Mysterious boron comes in two allotropes; a brown
powder that looks rather identical to something you'd scrape off your
shoe and a glassy type that looks like miniature asteroids. Despite
being common, boron has a reputation for being fiendishly difficult to
isolate into elemental form.
These crystals measure about 3-8mm and are quite porous and lightweight.
Boron can be applied directly to soil, through fertigation, or as a
foliar spray. Because boron application rates are quite low, uniform
coverage is difficult to achieve when distributing by hand. The best
option is usually to combine boron with other fertilizers. Doing so can
help to decrease application costs and provide more even coverage.
(Application as a seed treatment is not recommended.)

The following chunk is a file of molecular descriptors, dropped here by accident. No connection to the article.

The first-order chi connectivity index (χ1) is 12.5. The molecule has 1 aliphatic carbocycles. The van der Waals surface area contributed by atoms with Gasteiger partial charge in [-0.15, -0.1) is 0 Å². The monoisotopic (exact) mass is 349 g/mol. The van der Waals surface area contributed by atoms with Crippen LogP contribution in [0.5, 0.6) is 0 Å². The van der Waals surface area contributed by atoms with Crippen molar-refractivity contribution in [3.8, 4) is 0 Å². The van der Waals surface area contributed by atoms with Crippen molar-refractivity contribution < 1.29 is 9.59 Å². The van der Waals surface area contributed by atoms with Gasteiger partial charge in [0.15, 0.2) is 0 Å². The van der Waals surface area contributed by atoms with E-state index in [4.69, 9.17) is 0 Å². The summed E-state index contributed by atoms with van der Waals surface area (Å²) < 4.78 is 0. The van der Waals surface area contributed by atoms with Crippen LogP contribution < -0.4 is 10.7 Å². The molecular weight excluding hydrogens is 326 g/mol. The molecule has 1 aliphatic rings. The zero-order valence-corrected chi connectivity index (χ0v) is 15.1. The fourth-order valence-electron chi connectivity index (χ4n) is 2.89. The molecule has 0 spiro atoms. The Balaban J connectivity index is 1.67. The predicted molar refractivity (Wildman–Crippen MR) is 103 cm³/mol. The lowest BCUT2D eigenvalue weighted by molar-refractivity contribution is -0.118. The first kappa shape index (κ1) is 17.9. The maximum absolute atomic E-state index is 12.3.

As a soil amendment
Granular boron (2-4mm) can be directly applied to soil and can also be
bulk blended with other nutrients to provide specific boron rates,
depending on crop needs. Read more about Granubor's distribution rate in
bulk blended fertilizers.
Boron works well as part of fluid fertilizers—assuming you use
high-quality boron that is free from insoluble contaminants.
As a foliar spray
Foliar sprays are an excellent means of applying boron to tree, nut, and
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